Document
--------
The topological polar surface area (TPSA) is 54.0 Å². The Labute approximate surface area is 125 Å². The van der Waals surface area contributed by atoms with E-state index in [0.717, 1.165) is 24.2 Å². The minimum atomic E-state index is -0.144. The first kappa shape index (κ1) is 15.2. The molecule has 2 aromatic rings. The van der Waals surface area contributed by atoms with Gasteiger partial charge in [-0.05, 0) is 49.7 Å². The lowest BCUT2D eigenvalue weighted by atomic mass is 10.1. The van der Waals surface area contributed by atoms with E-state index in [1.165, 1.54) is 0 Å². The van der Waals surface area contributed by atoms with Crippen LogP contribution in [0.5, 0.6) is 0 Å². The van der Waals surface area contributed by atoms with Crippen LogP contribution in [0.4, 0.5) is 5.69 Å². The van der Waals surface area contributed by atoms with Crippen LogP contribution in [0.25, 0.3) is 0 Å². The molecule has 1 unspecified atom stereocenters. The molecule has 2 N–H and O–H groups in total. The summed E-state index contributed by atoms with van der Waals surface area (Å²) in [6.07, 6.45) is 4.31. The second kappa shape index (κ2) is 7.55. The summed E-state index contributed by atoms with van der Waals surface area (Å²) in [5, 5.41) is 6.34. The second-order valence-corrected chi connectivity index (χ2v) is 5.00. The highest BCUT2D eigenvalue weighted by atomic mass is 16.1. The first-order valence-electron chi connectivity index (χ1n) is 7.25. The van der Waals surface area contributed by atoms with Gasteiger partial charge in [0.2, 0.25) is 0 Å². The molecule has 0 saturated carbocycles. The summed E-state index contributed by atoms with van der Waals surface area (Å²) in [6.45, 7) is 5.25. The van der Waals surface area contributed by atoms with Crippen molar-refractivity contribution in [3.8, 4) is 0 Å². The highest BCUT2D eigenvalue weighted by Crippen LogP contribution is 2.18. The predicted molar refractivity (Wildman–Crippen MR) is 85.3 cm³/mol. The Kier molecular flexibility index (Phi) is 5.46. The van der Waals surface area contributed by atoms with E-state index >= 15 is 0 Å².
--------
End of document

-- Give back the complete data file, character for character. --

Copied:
The topological polar surface area (TPSA) is 54.0 Å². The Labute approximate surface area is 125 Å². The van der Waals surface area contributed by atoms with E-state index in [0.717, 1.165) is 24.2 Å². The minimum atomic E-state index is -0.144. The first kappa shape index (κ1) is 15.2. The molecule has 2 aromatic rings. The van der Waals surface area contributed by atoms with Gasteiger partial charge in [-0.05, 0) is 49.7 Å². The lowest BCUT2D eigenvalue weighted by atomic mass is 10.1. The van der Waals surface area contributed by atoms with E-state index in [1.165, 1.54) is 0 Å². The van der Waals surface area contributed by atoms with Crippen LogP contribution in [0.5, 0.6) is 0 Å². The van der Waals surface area contributed by atoms with Crippen LogP contribution in [0.4, 0.5) is 5.69 Å². The van der Waals surface area contributed by atoms with Crippen LogP contribution in [0.25, 0.3) is 0 Å². The molecule has 1 unspecified atom stereocenters. The molecule has 2 N–H and O–H groups in total. The summed E-state index contributed by atoms with van der Waals surface area (Å²) in [6.07, 6.45) is 4.31. The second kappa shape index (κ2) is 7.55. The summed E-state index contributed by atoms with van der Waals surface area (Å²) in [5, 5.41) is 6.34. The second-order valence-corrected chi connectivity index (χ2v) is 5.00. The highest BCUT2D eigenvalue weighted by atomic mass is 16.1. The first-order valence-electron chi connectivity index (χ1n) is 7.25. The van der Waals surface area contributed by atoms with Gasteiger partial charge in [0.2, 0.25) is 0 Å². The molecule has 0 saturated carbocycles. The summed E-state index contributed by atoms with van der Waals surface area (Å²) in [6.45, 7) is 5.25. The van der Waals surface area contributed by atoms with Crippen molar-refractivity contribution in [3.8, 4) is 0 Å². The highest BCUT2D eigenvalue weighted by Crippen LogP contribution is 2.18. The predicted molar refractivity (Wildman–Crippen MR) is 85.3 cm³/mol. The Kier molecular flexibility index (Phi) is 5.46. The van der Waals surface area contributed by atoms with E-state index >= 15 is 0 Å².